Monday, December 05, 2005

Recovering from bathrust

Well, Mother Nature had a word or two to say in Canberra on Friday, didn't she? HUGE storm! Riding to work today I had to detour around three fallen trees across the bike track, and then when I got to the Art School I caught up on all the gossip re. the Graduate Student Exhibition opening. Trees falling on school vehicles in the carpark, horizontal lightning flashes, intense rain, and the huge crane in the building site next door rocking like that ominous cradle in the nursery rhyme. Here's the aftermath:


I went to Bathurst on Friday for another opening, an exhibition that I've been preparing for the last 12 months.

Bathurst was also hit by the wave of storms that seem to run straight through south-east Australia. We were staying at a lovely ex-orphanage Bed & Breakfast that had a marvellous view over the valley.


I sat on the verandah and watched a wall of grey move over the view:

Then another wall of grey moved through the first, and as it moved across, everything in its path bent over. I was mesmerised. Lightning flashed everywhere, and the wind was akin to a typhoon. I felt very safe in my doorway, looking out across the 2-metre wide verandah, and I just stood there, fascinated, until the rain started hitting me in the face.

This sequence of photos is within about 15 minutes!

The electricity ran out, which meant candles for all, a very romantic thing in a 150-yo building stuffed with antiques. I couldn't read, so I spent lots of time playing with makeup in front of a candle-lit mirror… was relieved to see, later in the evening under fluoro light, that I hadn't overdone it!

I expected no-one to go to the opening. We barely made it ourselves, but never underestimate art-lovers! (This was apparently the same for the grad show in Canberra.) The opening had enough people to make it interesting. It was fantastic to see all the work up, even better than when we took it to Mackay in February, because this time we had the funding to frame it properly, build custom-made plinths, and really make it look schmick.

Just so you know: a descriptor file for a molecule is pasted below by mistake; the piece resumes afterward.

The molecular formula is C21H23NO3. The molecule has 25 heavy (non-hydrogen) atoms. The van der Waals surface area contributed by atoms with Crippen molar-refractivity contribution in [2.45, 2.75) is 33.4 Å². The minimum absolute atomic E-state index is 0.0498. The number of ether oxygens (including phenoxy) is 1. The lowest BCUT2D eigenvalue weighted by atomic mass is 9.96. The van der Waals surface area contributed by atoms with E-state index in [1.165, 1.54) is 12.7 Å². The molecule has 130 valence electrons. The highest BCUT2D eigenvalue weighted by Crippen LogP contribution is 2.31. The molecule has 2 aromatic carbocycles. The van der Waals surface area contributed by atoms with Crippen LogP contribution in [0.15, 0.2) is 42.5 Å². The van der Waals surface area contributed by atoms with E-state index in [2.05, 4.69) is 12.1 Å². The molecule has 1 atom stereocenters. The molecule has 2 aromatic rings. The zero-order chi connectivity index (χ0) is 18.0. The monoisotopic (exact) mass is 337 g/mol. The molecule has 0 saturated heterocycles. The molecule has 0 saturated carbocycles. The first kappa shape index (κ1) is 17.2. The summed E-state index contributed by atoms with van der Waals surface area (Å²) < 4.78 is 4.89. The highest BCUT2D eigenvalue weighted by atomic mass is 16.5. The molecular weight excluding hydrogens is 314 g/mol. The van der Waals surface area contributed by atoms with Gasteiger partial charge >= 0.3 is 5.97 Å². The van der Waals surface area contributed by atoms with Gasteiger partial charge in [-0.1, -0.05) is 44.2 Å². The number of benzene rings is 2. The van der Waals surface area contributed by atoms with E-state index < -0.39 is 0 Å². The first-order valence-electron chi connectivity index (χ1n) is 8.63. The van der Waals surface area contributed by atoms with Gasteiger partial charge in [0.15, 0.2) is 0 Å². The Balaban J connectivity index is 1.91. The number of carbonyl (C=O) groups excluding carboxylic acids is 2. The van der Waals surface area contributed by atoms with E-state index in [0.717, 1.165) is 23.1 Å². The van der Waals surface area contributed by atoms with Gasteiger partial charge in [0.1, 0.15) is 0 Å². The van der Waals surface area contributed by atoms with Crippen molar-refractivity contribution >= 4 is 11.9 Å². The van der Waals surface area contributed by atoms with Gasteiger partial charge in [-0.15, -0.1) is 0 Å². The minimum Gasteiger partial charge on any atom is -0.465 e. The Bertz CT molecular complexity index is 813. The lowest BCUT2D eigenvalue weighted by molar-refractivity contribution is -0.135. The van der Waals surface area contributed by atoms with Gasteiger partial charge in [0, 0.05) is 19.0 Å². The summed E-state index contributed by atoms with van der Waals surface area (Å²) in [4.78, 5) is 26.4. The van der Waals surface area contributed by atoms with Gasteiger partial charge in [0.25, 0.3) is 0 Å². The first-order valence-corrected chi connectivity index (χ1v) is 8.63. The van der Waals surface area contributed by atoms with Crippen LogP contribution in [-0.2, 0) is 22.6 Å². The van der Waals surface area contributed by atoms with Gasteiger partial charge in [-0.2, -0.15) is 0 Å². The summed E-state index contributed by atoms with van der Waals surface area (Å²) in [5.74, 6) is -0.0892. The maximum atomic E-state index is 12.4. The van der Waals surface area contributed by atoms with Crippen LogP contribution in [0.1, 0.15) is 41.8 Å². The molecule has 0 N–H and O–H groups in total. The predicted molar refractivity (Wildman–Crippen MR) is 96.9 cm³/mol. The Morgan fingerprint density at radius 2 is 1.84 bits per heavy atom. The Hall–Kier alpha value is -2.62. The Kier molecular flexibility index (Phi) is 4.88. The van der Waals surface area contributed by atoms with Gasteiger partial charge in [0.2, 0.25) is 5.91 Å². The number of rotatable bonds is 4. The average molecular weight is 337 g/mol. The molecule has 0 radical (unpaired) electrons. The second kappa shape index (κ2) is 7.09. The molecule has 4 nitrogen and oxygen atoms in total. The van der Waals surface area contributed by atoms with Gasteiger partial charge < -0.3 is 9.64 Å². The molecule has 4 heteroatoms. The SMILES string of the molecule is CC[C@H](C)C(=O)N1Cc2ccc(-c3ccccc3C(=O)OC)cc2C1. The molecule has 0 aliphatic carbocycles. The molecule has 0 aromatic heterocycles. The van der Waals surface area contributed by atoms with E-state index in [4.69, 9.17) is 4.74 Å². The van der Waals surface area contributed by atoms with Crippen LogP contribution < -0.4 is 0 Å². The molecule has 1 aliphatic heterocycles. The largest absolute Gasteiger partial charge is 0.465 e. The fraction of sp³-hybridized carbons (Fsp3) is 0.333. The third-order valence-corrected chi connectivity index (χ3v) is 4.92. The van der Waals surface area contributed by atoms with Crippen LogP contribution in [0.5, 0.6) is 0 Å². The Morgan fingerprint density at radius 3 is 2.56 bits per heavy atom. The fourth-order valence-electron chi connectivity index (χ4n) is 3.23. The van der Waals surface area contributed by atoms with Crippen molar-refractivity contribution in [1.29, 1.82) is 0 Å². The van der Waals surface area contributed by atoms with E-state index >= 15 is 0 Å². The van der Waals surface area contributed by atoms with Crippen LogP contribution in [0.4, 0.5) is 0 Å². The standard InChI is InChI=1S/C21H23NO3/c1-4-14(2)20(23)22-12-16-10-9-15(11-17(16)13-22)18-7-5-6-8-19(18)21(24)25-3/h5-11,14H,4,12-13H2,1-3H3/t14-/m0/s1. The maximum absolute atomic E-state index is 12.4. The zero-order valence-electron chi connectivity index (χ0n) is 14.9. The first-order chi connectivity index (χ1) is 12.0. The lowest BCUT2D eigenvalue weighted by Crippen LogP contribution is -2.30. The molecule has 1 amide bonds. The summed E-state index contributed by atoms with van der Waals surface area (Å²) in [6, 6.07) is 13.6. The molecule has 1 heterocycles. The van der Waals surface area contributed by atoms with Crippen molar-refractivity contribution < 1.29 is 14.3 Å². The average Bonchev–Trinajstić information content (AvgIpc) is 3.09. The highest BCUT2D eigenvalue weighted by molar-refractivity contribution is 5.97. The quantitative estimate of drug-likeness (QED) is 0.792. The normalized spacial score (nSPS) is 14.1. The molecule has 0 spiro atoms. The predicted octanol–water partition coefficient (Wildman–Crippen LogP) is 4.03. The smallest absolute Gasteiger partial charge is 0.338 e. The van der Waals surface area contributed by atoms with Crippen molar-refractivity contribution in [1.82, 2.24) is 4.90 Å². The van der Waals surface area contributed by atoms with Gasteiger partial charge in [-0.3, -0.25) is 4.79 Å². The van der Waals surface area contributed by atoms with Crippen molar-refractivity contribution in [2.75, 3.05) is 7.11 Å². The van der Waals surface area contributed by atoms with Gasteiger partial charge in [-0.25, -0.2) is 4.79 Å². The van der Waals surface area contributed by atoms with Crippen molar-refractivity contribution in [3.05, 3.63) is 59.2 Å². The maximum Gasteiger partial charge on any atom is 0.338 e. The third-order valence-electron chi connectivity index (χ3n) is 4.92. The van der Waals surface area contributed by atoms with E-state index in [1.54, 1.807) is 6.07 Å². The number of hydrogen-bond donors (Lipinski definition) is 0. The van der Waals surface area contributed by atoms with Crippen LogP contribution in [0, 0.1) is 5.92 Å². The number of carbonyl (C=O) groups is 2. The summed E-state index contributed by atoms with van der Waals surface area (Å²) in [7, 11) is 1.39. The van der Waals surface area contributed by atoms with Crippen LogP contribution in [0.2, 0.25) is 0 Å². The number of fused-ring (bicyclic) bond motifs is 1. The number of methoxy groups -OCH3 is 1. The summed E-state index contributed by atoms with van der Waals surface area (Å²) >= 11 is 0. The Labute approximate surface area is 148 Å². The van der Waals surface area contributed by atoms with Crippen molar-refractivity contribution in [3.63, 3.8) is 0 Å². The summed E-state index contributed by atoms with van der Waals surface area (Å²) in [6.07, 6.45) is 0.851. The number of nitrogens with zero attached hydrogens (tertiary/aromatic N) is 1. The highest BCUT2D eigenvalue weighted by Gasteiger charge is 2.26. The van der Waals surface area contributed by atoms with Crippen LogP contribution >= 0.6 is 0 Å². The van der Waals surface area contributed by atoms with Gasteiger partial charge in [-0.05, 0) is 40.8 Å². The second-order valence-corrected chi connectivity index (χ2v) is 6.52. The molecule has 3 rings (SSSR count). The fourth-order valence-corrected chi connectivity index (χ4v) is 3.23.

This is just one view of the exhibition. There are 91 works in the show, 9 years worth of collaborative work by my boss and various artists! I've been involved for the last 3 or so years.

Afterwards, we were invited to the home of the local Great Artist for dinner, along with the Director of the Regional Gallery. After a few recent blog conversations about mentioning names in posts, I am reluctant to type his name here, but maybe an acrostic would be fun (bearing in mind I'm not even going to try to make it good poetry):

That he is amusing is undeniable; I am
In awe of the beauty of his high-ceilinged
Mansion, built in gold-rush times,

Stuffed with fabulous art and books,
The six dogs and a cat, seven children and an
Obviously doting privately-schooled third wife.
Red walls around the twelve-seater table, candles in old silver; he
Relaxes at the head of the table, surrounded by his paintings,
Inciting mischievous arguments, dropping names, calling them cunts,
Expounding his right-wing theories with champagne while the world
Revolves widdershins around him.

Hmm. One of those situations where you look at someone's art and think: how did it get from there to there (ie, personality to canvas)? Because it's beautiful, sensitive art. Anyway, to put it plainly, he's an talented, frustrating but endearing bugger. I quite warmed to him through the evening. I'm certain, despite sitting next to him all night and being reasonably engaging, that he'd walk straight past me if we ever ran into each other again. I liked his wife. She was very sweet, and sharp as a tack, despite looking completely fluffy. I'm sure it's a survival tactic.

Anyway, got home in one piece, albeit completely hungover from the vast amounts of champagne that flowed in the Victorian mansion. I even managed to have a heart-to-heart with my boss and tender my resignation for next year (effective sometime around March).

I had my first proper day off yesterday for weeks. Took Bumblebee to see Harry Potter (will post separately about that later!), and tried to catch up with sleep. But today I'm almost dead on my feet, and to be honest, I think it's because I feel so much relief. It's just hit me that the exhibition is on its way around regional Australia, and I'm on my own way to a few changes…

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